Shooting competition honors fallen, supports academy

By Sally Schilling, This email address is being protected from spambots. You need JavaScript enabled to view it.@reportersal on Twitter

POSTED: 10/17/15, 9:37 PM PDT | UPDATED: 2 DAYS AGO

Divine shooting comp 2015Fairfield Police K9 Officer John Divine waited at the ready as a shooting competition judge checked his timer and asked him if he understood the drill he was about to perform.

After Divine said yes, his drill began. He grabbed a handgun and began shooting through a crack between two wooden barriers. He then ducked to the left of the barriers and shot at his target again.

The drill was one of four courses in the Fairfield Police Officer’s Association’s Fifth Annual Fallen Officers Shooting Competition. Saturday’s event, held at the Art Koch Training Facility in Fairfield was meant to commemorate fallen officers.

Since 1896, 14 police officers have died in the line of duty in Solano County, said Fairfield Police Officer Cade Beckwith, who organizes the competition.

When the competition started five years ago, it was intended to honor Fairfield Police Sergeant Art Koch — who died in 1984 and is the only Fairfield police officer who has ever died in the line of duty — and Solano County Sheriff’s Deputy Jose Cisneros, who died in 1985, according to Beckwith.

Then in 2011, Vallejo Police Officer Jim Capoot was killed. Beckwith and several other Fairfield officers helped cover shifts for Vallejo officers during that time, said Beckwith, who had just started the shooting competition at the time.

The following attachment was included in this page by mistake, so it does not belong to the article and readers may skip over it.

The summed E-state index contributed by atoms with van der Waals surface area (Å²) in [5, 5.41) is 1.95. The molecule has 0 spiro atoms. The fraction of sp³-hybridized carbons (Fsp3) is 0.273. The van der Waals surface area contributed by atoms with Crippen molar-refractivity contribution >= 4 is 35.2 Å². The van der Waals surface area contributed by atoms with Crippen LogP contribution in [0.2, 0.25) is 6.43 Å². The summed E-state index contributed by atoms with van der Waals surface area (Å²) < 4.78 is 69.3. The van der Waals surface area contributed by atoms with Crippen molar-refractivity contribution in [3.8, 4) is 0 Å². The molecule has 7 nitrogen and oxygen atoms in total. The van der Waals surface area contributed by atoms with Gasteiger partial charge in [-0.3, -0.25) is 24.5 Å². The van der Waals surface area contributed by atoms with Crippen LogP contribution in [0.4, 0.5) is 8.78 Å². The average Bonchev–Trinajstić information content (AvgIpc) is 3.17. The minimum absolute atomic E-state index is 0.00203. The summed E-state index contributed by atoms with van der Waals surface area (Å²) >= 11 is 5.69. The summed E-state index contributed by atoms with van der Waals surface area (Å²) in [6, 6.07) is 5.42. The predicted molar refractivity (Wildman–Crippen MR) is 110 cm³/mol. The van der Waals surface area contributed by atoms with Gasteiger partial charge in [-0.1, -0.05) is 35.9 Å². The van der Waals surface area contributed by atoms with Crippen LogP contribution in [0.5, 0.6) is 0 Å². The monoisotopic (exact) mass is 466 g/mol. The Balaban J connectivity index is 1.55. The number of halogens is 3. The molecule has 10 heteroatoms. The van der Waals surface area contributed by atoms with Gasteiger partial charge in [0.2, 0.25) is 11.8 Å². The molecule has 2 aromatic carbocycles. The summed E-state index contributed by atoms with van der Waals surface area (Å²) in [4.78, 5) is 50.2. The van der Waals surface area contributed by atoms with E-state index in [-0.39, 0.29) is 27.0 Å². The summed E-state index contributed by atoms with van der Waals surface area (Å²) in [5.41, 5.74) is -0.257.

“We decided we had to expand it to all officers,” he said.

The competition also raises money for the Fairfield-Suisun Public Safety Academy, said Beckwith, who coordinates the drill instructors at the Academy.

The Academy is a public school that currently serves about 600 students in grades five through 11, he said, adding that the school operates on a military structure that emphasizes discipline, respect and attention to detail.

“It gives kids something we don’t give them anymore in society,” he said.

Twenty-five cadets from the school volunteered Saturday to help with the competition.

“They’re a well-disciplined group,” said Daly City Police Detective Lilian Tashiro watching as several cadets from the Academy patched up the shooting targets between drills.

The four shooting courses in the training facility were made out of wooden walls and plastic barrels, meant to serve as obstacles. The courses are meant to simulate shooting scenarios that officers encounter in the field, such as shooting from behind a wall or vehicle, Tashiro said. “You might have to be in an awkward position.”

Officers from Vallejo, Napa and Sacramento are participating this year said Fairfield Police Sgt. Franco Cesar.

“It’s a great networking tool for cops,” said Cesar, who helped create the event along with Beckwith.

Fairfield Police Cpt. Randy Fenn came out to watch and support his department.

“The skills that they’re showing are not only important for their safety, but the safety of the rest of the community,” Fenn said, as he looked through a window onto the competition floor.

Competition winners will receive guns, Beckwith added.

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